But if the mother-in-law is aware of the parents’ atheism, perhaps a compromise is possible. Suggest taking the kids to a Unitarian church. It will have many of the trappings of religion – congregating on a Sunday, a sermon about how to live life well, hymns, etc – without any of the dogma.

    If she’s willing, then this might allay some of the mother-in-law’s worries without compromising the parents’ principles and beliefs. Also, Unitarians often have good religious education where kids actually learn about different religions, without indoctrination.

    If she’s not willing to compromise even this much, then I’d say the parents can impose more stringent restrictions with a clear conscience.

    Even if she does agree to the Unitarian thing, they may still need to make it clear that she’s not to try indoctrinating them herself – which is independent of church-going.

  • No, go ahead and bubble-wrap the kids I say.

    Make sure they don’t hear anything outside of your own ideas and direction for their lives.

    They will love you for it later, they’ll thank you for saving them from hurting their brains over all that complicated stuff.

    After all you are the ultimate authority in their lives and what you say goes, they will definitely understand that as they get into their teens.

  • Kelly

    I have to follow what many others have said here and tell them to immediately run out and buy Dale McGowan’s 2 books, and read them right away-and his blog!
    Seriously though, they need to sit down with MIL and have a chat. It doesn’t need to be argumentative. They need to say that they are the parents, and they get to decide how to raise their children. She needs to be told to use the words “I believe” when she talks to the kids, and she should never ever be allowed to say the words “Hell” or “we don’t question that, it’s just what the Bible says!” Other than that, they should welcome what she’s teaching them about what many people believe, and they can follow up more strongly at home with what THEY believe. I use the words “some people believe” so often in my house I should have it printed on a t-shirt. They should see this as an opportunity not to dis grandma, but to crank up the conversations in their home about their own beliefs.

  • Kelly

    Dale McGowan has excellent advice on this topic. You can talk to your religious extended family members about this issue without creating a huge rift. He talks about nonviolent communication, relaxing tensions between parties without anyone having to “win” or use slash-and-burn techniques. You want your children to know and love their grandmother, so you don’t want to jeopardize their relationship. Make it clear to the grandmother that you respect her beliefs and you understand her need to share them. Also make it clear to her that you’re raising your kids to think for themselves, and she does a valuable service in helping you expose them to the religions of the world so they can make informed decisions. And you have to talk to your kids about how what Mimi believes is just one of the many worldviews they’ll encounter in life. Find ways to expose them to other religious belief systems, too, so they can compare and contrast with what they learn from their grandmother.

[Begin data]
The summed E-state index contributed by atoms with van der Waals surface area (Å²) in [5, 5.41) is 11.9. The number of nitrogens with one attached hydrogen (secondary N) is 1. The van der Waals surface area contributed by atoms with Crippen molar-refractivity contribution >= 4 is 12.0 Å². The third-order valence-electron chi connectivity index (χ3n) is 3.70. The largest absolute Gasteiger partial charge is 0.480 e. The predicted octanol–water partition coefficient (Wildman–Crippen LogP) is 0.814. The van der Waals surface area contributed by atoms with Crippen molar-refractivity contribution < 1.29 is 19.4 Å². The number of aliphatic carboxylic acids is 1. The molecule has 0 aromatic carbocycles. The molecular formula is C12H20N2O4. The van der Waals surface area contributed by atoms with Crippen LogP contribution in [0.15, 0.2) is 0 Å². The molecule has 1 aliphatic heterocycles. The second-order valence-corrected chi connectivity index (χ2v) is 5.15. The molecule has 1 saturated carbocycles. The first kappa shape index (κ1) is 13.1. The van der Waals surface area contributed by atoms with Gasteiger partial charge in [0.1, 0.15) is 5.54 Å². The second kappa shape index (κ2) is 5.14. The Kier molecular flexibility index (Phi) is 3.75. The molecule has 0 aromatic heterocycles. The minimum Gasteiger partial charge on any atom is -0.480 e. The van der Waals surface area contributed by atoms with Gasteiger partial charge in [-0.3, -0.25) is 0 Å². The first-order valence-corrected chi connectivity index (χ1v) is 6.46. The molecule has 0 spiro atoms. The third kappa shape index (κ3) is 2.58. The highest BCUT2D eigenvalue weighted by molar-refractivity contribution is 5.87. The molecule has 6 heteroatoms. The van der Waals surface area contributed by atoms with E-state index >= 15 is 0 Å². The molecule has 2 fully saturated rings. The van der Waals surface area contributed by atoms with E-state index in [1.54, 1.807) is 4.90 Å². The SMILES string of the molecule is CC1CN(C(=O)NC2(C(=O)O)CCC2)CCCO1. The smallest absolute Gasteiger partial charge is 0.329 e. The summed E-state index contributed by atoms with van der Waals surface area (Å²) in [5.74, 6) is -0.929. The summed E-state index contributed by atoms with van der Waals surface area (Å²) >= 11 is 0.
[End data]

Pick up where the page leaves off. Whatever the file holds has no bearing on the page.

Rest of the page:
Don’t make this a war. Use the grandmother’s faith to help teach your children about religion. She’ll feel good, you’ll relax tensions, and the kids can have a good relationship with an important adult in their lives.

    Of course, I’m not saying this anywhere near as well as Dale does. If you have a chance to attend one of his seminars, I highly recommend it. We saw him in Chicago a few months ago, and it was just great.

  • Alycia

    We are dealing with this right now. Our three year old gets taken to a Lutheren church by my mother-in-law often…I wouldn’t even say on a regular basis. We really don’t have a problem with it since she’s too young to understand what’s being said, enjoys hearing the music and seeing her grandma sing in the choir.

    When we found out that she was taking her to Sunday School, however, we had a problem. Altering the approach to a belief that we adamantly disagree with in order to specifically indoctrinate little ones…that was too much.

    So the husband told her no Sunday School, and she said, “But I was with her the entire time!” No, the problem wasn’t that you’d leave her there by herself with strangers. The problem is that we don’t want her brainwashed by Jesus puppets and sugar coated mass murder by singning about an “arky-arky”.

    So, mother in law cried. We told her she could still take our kid to church since we think it’s good for her to be exposed to it, but no Sunday School. She cried some more. We didn’t budge.